• Tim  says:

    Caterina, nice case study in my opinion. My take on the issue is pretty simple and here's it;
    A leader that is worth his salt must be firm and emphatic! There must be a stricking balance. You can't be too firm, you can't be too emphatic and neither are you allowed to show any sign of weakness. If a leader merges this character together, he'll sure succeed.

    Thanks for this wonderful post! You're doing a great work here!


  • Julie Weishaar  says:

    Hi Catarina,

    Like anything else in life, moderation is key. How a leader behaves needs to be situation-specific; empathetic and/or firm – even at the same time – if necessary!
    My recent post In Honor of Mother’s Day and My Mother

  • Suthagaran Nair  says:

    An intiguing post indeed I would say!,

    When one asks about whether a leader should be empathic or not it is like asking one to choose which eye you rather live without the left or the right? Although we can still go on living with just either one of the eye but it certainly makes a huge difference having both eyes to see.

    Based on my experience dealing with leaders for that matter it warrants a difficult path when dealing with people. Regarless of the nature of an organization's background the fundamental thing is that it involves human. Be it political or aplolitical humans are involved and it doesn't take a rocket scientists to tell you interelationships invovlves feeling and it is and will be apart of our everyday life.

    Striking a balance between making bold descisions without considering human factor and with considering the later is not the question either as balance is not what is needed.

    The ultimatum is that, leaders should learn to be both and most important of all learning to have the ability to understand situations where you should give importance to being empathic and situations where you have to make bold descisions.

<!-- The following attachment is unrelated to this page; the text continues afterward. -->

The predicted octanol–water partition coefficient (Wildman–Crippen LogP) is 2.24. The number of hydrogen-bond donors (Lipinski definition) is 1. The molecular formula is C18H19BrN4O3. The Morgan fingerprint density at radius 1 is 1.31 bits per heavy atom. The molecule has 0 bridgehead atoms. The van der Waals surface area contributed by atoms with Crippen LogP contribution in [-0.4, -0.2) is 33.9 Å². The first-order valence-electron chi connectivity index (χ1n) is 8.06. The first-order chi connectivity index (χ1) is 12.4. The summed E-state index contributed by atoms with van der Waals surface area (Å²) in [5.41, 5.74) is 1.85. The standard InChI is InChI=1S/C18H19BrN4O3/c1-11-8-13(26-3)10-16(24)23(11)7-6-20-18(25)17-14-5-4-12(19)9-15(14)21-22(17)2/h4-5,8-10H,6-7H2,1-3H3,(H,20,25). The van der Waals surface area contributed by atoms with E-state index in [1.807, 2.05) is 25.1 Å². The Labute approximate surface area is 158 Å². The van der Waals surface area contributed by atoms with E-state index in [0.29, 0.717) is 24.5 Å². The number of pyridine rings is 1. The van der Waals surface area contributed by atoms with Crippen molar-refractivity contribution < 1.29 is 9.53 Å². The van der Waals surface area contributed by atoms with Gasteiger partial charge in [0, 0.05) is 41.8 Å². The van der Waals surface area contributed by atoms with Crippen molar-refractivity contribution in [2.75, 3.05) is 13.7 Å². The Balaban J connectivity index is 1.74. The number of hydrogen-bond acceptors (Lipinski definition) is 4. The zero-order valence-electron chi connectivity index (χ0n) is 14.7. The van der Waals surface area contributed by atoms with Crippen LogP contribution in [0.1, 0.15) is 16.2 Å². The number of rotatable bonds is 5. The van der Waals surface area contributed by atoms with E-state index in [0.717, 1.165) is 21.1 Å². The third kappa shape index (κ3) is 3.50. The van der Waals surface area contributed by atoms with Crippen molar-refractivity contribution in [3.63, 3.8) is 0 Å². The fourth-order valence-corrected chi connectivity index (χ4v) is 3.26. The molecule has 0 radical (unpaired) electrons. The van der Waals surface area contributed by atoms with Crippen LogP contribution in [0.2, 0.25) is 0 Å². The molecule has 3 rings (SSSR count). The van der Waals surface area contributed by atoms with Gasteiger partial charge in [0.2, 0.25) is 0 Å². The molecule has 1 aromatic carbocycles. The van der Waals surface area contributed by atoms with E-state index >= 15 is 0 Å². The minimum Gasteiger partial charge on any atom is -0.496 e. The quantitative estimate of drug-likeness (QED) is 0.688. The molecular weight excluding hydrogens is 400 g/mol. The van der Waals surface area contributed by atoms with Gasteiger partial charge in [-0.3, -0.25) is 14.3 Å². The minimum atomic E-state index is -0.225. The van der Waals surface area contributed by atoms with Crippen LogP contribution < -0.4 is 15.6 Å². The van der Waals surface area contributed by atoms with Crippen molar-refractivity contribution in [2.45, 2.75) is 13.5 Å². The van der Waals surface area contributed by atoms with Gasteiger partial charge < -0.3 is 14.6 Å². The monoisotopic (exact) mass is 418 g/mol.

• catarinaalexon  says:

      Thank you Suthagaran. Almost all of us agree that the ideal leader is both. But how many leaders are truly both? It's one thing to pretend to be compassionate and another to be. Actually, most leaders are not even leaders but managers.

      Have a feeling that the reason empathic leadership is so in demand in the US at the moment is because an abundance of American employees feel they have been badly treated during the recession. Then people at Harvard and other experts focus on that.

      Then look at the Nordic countries where empathy is the norm and suddenly the discussion is if it handicaps leaders.

      The point of the article I wrote, that this discussion is based on, is that we really are over analysing leadership.

      Isn't it time to accept that different leaders have different leadership styles? It has always been like that and always will be. Some are emphatic some are not. But a leader who is not firm and cannot take tough decisions will fail miserably, no matter how empathic he/she is.

      • Suthagaran Nair  says:

        YES! I agree with you on this. Different leaders have different styles. All the styles are not perfect neither they are imperfect. I would as saying all leaders are managers but not all managers make good leaders. Whether one is truly empathic or prentending to be empathic is a unknow territory as it is solely lies with the perception of the beholder. The large ambiquity that lies in analysing what makes a good leader and coming up with tonnes of leadership books, seminars and workshops leads to a conclusion where the articulated principles of leadership is just mere guideline and the success can only be seen at the outcome. Hitler is bold but not empathic. Ghandi is empathic but not bold. Both achieved what they wanted to achieve.

  • smoothleadershipchange  says: